I even received emails hours after with their thoughts on the fcp.co article.
Sure we can critique technique at any time but to me its priceless when you can inspire people to this medium.


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Jim Wiseman
Re: Excellent FCPX workflow story
on Jan 19, 2015 at 7:09:16 pm

I'm old enough to be "grumpy", but I thought the entire video was fantastic, and especially liked the use of effects. The control of speed changes was especially well done as well as the perfect matching of shots that was made much easier by the organizational capabilities of FCPX. Great piece of work and a real example of what FCPX is capable of. Kudos to Leonardo Dalessandri!

Jim Wiseman
Sony PMW-EX1, Pana AJ-D810 DVCPro, DVX-100, Nikon D7000, Final Cut Pro X 10.1.4, Final Cut Studio 2 and 3, Media 100 Suite 2.1.5, Premiere Pro CS 5.5 and 6.0, AJA ioHD, AJA Kona LHi, Blackmagic Ultrastudio 4K, Blackmagic Teranex, Avid MC, 2013 Mac Pro Hexacore, 1 TB SSD, 64GB RAM, 2-D500: 2012 Hexacore MacPro 3.33 Ghz 24Gb RAM GTX-285 120GB SSD, Macbook Pro 17" 2011 2.2 Ghz Quadcore i7 16GB RAM 250GB SSD


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Craig Alan
Re: Excellent FCPX workflow story
on Jan 19, 2015 at 11:30:19 pm

I agree. I found the edits upstaged the subject(s). Did not seem natural or seamless to my eyes. Particularly when it had the look of fast pans.

Once you back up the lens to take in a vast stage, things appear slower not faster. Yes the timelapse is any interesting magic trick that reveals the flow and patterns of say seasonal changes or traffic or construction, but what was interesting here was individual and small groups of very photogenic people. The theme seemed to be about their soul and depth. The voice had a beautiful tone and a cadence that begged for detail that the quick cuts did not allow.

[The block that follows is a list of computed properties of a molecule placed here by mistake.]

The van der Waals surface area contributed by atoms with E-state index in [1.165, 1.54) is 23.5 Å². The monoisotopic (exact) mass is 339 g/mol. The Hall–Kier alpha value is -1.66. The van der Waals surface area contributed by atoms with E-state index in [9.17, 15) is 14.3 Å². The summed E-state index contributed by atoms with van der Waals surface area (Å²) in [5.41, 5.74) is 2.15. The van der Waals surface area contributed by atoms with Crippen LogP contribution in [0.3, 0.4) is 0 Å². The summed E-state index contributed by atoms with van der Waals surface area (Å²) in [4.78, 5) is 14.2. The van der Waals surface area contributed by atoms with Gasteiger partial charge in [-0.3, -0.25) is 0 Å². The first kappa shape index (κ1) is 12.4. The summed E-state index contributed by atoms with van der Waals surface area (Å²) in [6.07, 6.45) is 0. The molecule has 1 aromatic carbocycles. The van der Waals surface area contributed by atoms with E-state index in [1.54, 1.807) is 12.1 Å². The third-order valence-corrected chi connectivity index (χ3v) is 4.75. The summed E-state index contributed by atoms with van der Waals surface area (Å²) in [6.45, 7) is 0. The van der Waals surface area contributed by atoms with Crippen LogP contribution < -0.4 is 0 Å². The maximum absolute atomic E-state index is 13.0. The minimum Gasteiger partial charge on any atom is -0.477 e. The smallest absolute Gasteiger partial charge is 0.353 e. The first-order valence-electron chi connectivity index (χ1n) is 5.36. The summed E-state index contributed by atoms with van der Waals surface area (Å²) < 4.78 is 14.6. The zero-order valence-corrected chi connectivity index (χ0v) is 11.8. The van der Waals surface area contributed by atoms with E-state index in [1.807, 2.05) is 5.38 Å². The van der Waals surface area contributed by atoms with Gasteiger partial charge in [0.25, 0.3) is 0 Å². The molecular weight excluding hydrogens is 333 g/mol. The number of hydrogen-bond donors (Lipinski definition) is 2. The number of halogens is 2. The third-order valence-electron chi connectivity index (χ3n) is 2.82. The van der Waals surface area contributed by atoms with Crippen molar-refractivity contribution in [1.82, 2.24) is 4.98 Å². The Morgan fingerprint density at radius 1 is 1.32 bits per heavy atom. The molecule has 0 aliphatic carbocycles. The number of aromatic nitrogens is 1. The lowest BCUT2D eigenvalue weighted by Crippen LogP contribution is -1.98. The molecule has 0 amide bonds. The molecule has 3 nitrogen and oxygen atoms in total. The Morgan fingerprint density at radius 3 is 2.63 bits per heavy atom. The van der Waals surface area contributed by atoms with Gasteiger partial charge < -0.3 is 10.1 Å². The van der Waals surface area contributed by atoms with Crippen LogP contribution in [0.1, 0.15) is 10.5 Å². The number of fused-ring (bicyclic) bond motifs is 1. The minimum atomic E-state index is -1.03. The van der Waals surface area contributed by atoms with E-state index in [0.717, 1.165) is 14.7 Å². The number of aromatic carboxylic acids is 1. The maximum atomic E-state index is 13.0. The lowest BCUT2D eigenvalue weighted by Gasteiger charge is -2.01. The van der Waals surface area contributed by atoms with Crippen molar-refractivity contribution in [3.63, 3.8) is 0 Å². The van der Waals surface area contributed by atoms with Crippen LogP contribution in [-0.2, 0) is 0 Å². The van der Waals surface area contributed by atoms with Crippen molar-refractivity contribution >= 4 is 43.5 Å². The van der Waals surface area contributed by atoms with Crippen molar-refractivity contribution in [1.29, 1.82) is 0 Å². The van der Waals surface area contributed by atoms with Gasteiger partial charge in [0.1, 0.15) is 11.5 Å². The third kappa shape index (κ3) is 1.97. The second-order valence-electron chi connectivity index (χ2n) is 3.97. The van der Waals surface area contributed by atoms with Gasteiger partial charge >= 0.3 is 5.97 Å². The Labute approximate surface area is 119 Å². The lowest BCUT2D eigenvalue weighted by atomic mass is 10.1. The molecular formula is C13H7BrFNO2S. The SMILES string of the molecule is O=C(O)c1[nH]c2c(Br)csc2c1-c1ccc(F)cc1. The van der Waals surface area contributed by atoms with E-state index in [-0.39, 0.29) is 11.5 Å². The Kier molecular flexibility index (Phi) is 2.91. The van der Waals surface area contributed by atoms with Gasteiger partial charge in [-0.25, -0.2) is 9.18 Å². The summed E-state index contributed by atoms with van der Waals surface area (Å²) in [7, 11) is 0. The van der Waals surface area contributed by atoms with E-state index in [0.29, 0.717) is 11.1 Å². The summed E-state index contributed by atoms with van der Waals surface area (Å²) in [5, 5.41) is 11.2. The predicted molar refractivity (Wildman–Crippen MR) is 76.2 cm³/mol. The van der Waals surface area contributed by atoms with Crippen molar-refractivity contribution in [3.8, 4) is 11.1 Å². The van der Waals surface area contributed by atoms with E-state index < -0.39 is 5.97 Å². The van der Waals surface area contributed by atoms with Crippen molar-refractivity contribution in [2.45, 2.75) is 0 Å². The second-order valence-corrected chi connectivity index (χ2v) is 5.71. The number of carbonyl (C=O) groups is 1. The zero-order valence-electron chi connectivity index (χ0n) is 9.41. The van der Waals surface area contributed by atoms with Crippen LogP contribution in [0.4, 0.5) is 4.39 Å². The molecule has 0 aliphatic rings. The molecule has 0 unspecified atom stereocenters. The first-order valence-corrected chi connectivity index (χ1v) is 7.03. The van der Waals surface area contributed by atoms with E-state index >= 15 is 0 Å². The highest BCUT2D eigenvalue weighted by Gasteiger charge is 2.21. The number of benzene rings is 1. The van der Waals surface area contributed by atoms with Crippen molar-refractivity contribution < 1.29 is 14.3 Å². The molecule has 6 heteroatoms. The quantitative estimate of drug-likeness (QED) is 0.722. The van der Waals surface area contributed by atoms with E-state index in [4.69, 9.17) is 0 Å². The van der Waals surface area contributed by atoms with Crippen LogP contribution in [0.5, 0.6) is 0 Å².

Even in the beat where it suddenly slowed to take a breath, it quickly got cut up.

I watched it twice after quitting on my first attempt. Yes, read the article. Very interesting and many of the complementary design elements he used to sequence adjacent shots would play differently at a slower pace. That said, his is only somewhat faster than what seems the norm.

I think it might play better on a big screen where you can just give into it and allow yourself to be hypnotized for the few minutes it takes. I find that hard to do on small screens.

Mac Pro, macbook pro, Imacs (i7); Canon 5D Mark III/70D, Panasonic AG-HPX170/AG-HPX250P, Canon HV40, Sony Z7U/VX2000/PD170; FCP 6 certified; FCP X write professionally for a variety of media; teach video production in L.A.


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Lydia Robertson
Re: Excellent FCPX workflow story
on Jan 20, 2015 at 12:14:54 am

I watched it three times, on a 5K iMac, and the big screen. it definitely played better on the big screen.


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Eric Santiago
Re: Excellent FCPX workflow story
on Jan 21, 2015 at 1:07:35 am

Studied it with my class on a crappy LCD Projector at 1280x900.

Stunning even at that horrible luma levels :)